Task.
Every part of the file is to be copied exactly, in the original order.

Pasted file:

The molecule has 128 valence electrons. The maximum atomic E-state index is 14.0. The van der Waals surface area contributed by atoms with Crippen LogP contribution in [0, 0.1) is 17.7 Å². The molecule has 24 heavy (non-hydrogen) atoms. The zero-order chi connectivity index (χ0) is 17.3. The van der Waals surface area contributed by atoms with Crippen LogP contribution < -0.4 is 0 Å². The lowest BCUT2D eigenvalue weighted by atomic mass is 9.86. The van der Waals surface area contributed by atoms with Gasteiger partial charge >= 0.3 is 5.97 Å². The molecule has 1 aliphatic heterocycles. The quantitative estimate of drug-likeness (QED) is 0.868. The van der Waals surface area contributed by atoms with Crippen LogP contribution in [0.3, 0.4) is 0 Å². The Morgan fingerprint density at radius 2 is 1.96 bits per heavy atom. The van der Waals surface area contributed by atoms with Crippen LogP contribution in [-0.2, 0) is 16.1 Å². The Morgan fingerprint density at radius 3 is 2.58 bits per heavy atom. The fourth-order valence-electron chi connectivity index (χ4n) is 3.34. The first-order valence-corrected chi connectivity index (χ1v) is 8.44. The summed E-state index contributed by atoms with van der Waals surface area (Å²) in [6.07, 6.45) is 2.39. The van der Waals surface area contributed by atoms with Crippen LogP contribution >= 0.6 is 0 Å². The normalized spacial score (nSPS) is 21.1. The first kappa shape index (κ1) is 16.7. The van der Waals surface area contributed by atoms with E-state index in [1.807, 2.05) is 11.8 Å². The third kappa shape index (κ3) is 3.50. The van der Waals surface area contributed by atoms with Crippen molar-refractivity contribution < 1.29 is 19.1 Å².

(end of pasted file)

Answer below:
The molecule has 128 valence electrons. The maximum atomic E-state index is 14.0. The van der Waals surface area contributed by atoms with Crippen LogP contribution in [0, 0.1) is 17.7 Å². The molecule has 24 heavy (non-hydrogen) atoms. The zero-order chi connectivity index (χ0) is 17.3. The van der Waals surface area contributed by atoms with Crippen LogP contribution < -0.4 is 0 Å². The lowest BCUT2D eigenvalue weighted by atomic mass is 9.86. The van der Waals surface area contributed by atoms with Gasteiger partial charge >= 0.3 is 5.97 Å². The molecule has 1 aliphatic heterocycles. The quantitative estimate of drug-likeness (QED) is 0.868. The van der Waals surface area contributed by atoms with Crippen LogP contribution in [0.3, 0.4) is 0 Å². The Morgan fingerprint density at radius 2 is 1.96 bits per heavy atom. The van der Waals surface area contributed by atoms with Crippen LogP contribution in [-0.2, 0) is 16.1 Å². The Morgan fingerprint density at radius 3 is 2.58 bits per heavy atom. The fourth-order valence-electron chi connectivity index (χ4n) is 3.34. The first-order valence-corrected chi connectivity index (χ1v) is 8.44. The summed E-state index contributed by atoms with van der Waals surface area (Å²) in [6.07, 6.45) is 2.39. The van der Waals surface area contributed by atoms with Crippen LogP contribution >= 0.6 is 0 Å². The normalized spacial score (nSPS) is 21.1. The first kappa shape index (κ1) is 16.7. The van der Waals surface area contributed by atoms with E-state index in [1.807, 2.05) is 11.8 Å². The third kappa shape index (κ3) is 3.50. The van der Waals surface area contributed by atoms with Crippen molar-refractivity contribution < 1.29 is 19.1 Å².